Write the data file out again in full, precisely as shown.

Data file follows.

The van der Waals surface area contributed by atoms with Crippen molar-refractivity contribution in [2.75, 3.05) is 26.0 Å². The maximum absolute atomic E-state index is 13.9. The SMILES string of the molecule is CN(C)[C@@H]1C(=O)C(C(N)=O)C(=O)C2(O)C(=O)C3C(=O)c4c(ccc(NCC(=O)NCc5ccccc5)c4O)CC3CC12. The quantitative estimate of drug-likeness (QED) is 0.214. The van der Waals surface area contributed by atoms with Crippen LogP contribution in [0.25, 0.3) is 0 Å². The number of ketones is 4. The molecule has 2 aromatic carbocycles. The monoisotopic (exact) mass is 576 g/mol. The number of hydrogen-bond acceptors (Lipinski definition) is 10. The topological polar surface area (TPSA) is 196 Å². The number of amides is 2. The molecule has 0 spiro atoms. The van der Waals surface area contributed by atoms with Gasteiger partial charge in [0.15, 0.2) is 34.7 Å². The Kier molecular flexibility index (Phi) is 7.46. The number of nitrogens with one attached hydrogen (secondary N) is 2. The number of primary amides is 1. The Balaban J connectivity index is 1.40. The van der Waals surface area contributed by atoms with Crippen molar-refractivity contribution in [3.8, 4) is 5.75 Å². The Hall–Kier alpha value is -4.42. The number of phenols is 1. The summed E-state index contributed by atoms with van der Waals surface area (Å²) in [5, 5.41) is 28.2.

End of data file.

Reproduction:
The van der Waals surface area contributed by atoms with Crippen molar-refractivity contribution in [2.75, 3.05) is 26.0 Å². The maximum absolute atomic E-state index is 13.9. The SMILES string of the molecule is CN(C)[C@@H]1C(=O)C(C(N)=O)C(=O)C2(O)C(=O)C3C(=O)c4c(ccc(NCC(=O)NCc5ccccc5)c4O)CC3CC12. The quantitative estimate of drug-likeness (QED) is 0.214. The van der Waals surface area contributed by atoms with Crippen LogP contribution in [0.25, 0.3) is 0 Å². The number of ketones is 4. The molecule has 2 aromatic carbocycles. The monoisotopic (exact) mass is 576 g/mol. The number of hydrogen-bond acceptors (Lipinski definition) is 10. The topological polar surface area (TPSA) is 196 Å². The number of amides is 2. The molecule has 0 spiro atoms. The van der Waals surface area contributed by atoms with Gasteiger partial charge in [0.15, 0.2) is 34.7 Å². The Kier molecular flexibility index (Phi) is 7.46. The number of nitrogens with one attached hydrogen (secondary N) is 2. The number of primary amides is 1. The Balaban J connectivity index is 1.40. The van der Waals surface area contributed by atoms with Crippen molar-refractivity contribution in [3.8, 4) is 5.75 Å². The Hall–Kier alpha value is -4.42. The number of phenols is 1. The summed E-state index contributed by atoms with van der Waals surface area (Å²) in [5, 5.41) is 28.2.